Tensions remembered to this day | Daily News

William Friedkin

Tensions remembered to this day

The Exorcist is one of the most frightening movies I’ve ever seen, though much of its appeal has faded away with the passing of the years. The first time I saw it, I was 18; roughly the same age my mother was when she saw it at the Liberty decades ago. I remember the possession scenes the best, but these merely mark the climax and the culmination.

The tensions, the conflicts, the clash of faith and science, make themselves felt well before the gut-wrenching, vomit-inducing, utterly disgusting scenes of overflowing bile and expletives the movie is remembered for today. Like all effective horror films, particularly supernatural horror films, you feel something’s not right long before everything goes wrong. The signs are there: a clock stops ticking and a pack of dogs tear at each other’s skins beside the statue of a demon in the desert, while far away in Georgetown, in the US, a divorced woman wonders who’s making noises in her attic. “Rats?” she wonders. “No rats,” her Swedish servant retorts. As events unfold, we realise the servant’s right.

When it first came out, critics were divided over the film. Roger Ebert gave it four out of four stars, but he had his doubts: “I am not sure exactly what reasons people will have for seeing this movie,” ran his conclusion. Pauline Kael disliked it immensely, and wondered what woman in her right mind would allow her daughter to take part in such an outing in such a role.

Scariest film

The New York Times’s Vincent Canby dismissed it as “occultist claptrap” and “impossible to sit through.” The New Republic’s Stanley Kauffman wrote he found it tough to sit through too, but he meant it as a compliment: “this is the scariest film I’ve seen in years.” Jon Landau didn’t think so: he called it a religious porn film. From these reviews, Kauffman nailed it best: the truth is that while a great many supernatural horror flicks had been made about child possessions before this, The Exorcist stood apart from them. It was the scariest movie anyone had seen until then.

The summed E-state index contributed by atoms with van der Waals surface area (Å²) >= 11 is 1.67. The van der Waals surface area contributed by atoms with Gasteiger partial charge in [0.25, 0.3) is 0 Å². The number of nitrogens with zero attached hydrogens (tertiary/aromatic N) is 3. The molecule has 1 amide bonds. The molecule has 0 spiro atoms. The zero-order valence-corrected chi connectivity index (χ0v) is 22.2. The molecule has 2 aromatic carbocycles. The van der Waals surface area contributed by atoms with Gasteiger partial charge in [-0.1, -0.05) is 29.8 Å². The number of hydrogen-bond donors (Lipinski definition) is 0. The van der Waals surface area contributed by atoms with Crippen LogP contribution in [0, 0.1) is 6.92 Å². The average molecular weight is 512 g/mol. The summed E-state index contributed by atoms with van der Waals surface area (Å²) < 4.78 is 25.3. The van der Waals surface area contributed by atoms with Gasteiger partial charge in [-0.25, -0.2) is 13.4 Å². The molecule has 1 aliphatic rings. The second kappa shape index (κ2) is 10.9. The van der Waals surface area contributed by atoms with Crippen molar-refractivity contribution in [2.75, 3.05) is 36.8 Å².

Much of the reason for that has to do with the extreme lengths to which the director, William Friedkin, went to achieve what he wanted. A horror movie like Saw and Scream will terrify you and me, but once you see through the facade, the way such films manipulate audiences, you tend to grow bored (as I do). On the other hand, a work like Lars von Trier’s Antichrist, which isn’t a horror movie at all, shocks and terrifies because we aren’t paying attention to how the director’s manipulating us. When Willem Dafoe’s character mutilates his own genitals, you don’t gasp out, much less scream: you take it in and let it burn your soul. That is the kind of sensation you get with the best horror films, particularly those that question the gap between reality and myth. The final scene of Rosemary’s Baby, where Rosemary stares in horror at her deformed baby, Satan’s own spawn, and she cries out in anger, you feel her anger and terror even though you don’t see the baby. What Friedkin did in The Exorcist was heighten that sense of terror: it’s Rosemary’s Baby, but with much more gore, awe, shock, and jump-scares.

Friedkin’s obsessive meticulousness in the production is, of course, the stuff of legend today. He subjected his actors to untold extremities, refrigerating an entire room until they felt cold enough to project the kind of fear he wanted from them. Linda Blair, who played the little girl, was 12 at the time, but he didn’t really care: she’s in that room most of the time, and he went ahead and cooled it even more. Not all the actors agreed with or tolerated him, yet they stuck by him and by the film until the end.

Tied to a chair

This was probably not the first film where a teenage girl spouts expletives, but to hear Blair spouting them out, even today, seems a tad disconcerting. Blair’s demonic voice was not hers: it was of another actress’s, and to get the wheezy tones he wanted, Friedkin and his cast got her to swallow three raw eggs and some Jack Daniel’s and tied her to a chair. The papers went to town over these measures: one even alleged Blair had to be institutionalised at a mental hospital after filming wrapped up. She didn’t. “I made every scene a game with her,” Friedkin once told an interviewer. Watching Blair today, I’m inclined to believe him.